“[Jackson would] go to Klay and say, ‘You got C.P.,’ and he’d look at me,” Curry recalled early this season. “And I’m sitting here, shaking my head.
“So he knew… I talked to him a couple of times to just kind of get a reason for it. Obviously, it’s his decision, and I still have to do my job on the other guy. I wasn’t running from that at all. You have a little pride when it comes to that for sure.”
Pride that’s been evident in his defensive performance this season.
Golden State has the league’s best defense – by measures subjective and objective. No other roster in basketball boasts names like those of Andrew Bogut, Draymond Green, Iguodala, Shaun Livingston, and Thompson, each of whom would be considered their club’s best defensive player if employed somewhere other than Oakland. All of that talent has meshed perfectly with subtle adjustments made by Kerr and Adams to take the Warriors from a great defensive team to a peerless one in 2014-2015.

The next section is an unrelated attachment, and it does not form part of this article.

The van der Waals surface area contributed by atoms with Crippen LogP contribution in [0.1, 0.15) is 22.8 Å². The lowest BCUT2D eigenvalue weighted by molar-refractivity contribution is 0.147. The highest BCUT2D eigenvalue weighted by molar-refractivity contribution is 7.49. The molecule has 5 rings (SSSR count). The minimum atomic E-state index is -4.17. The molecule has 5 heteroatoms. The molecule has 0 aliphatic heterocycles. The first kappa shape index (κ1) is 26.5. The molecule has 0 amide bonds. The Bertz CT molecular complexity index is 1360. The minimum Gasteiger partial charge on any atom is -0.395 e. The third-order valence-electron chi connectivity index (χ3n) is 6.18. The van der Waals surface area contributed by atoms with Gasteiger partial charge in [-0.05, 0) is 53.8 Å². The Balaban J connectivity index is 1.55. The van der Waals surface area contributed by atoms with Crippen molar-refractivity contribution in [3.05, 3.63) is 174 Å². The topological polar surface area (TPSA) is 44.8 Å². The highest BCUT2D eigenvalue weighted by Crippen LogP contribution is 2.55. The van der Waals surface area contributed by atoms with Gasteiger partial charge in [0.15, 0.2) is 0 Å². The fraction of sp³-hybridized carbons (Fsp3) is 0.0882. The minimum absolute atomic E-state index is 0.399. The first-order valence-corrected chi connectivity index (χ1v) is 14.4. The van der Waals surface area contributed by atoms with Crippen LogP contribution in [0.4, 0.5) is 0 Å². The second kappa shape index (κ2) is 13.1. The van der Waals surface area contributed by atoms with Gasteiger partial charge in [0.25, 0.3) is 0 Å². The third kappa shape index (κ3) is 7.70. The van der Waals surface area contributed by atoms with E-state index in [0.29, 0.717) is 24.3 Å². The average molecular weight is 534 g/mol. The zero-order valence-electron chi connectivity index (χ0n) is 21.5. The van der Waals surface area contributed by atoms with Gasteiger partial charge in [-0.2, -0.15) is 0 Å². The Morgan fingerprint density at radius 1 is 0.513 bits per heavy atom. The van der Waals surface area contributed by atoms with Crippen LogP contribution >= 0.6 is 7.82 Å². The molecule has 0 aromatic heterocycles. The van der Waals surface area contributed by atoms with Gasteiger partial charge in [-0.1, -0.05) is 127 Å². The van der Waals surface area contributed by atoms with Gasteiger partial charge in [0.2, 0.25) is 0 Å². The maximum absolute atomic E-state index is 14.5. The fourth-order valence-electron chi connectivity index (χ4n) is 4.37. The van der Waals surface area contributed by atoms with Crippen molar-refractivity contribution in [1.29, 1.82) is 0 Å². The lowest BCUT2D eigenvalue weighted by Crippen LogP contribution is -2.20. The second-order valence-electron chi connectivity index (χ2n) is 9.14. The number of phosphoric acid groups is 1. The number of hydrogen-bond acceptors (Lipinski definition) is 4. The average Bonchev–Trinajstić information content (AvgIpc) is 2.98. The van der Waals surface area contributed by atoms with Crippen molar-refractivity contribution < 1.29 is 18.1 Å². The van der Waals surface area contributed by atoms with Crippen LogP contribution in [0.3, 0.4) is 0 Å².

They rank first in defensive rating and opponent field goal percentage, doing so by putting an obvious emphasis on protecting the court’s prime real estate: the rim and three-point arc. Opponents rarely get to the restricted area against the Warriors and shoot only 57.8 percent when they do, the sixth-best number in the NBA. Likewise, no team prevents corner three-point attempts better than Golden State, and the opposition makes just 33.7 percent of its total tries from range – a mark among the league’s five worst.
Kerr has perfectly blended his unmatched personnel with a scheme that forces offenses into tough shots and discourages the ball from being swung side-to-side, using his litany of long-limbed, fleet-footed defenders to aggressively switch on- and off- ball screens whenever possible.
But that bold strategy is only as good as its weakest link. And fortunately for Kerr, there’s no obvious choice among his top seven players for that distinction — which might be as great a testament to Curry’s defensive growth as anything else.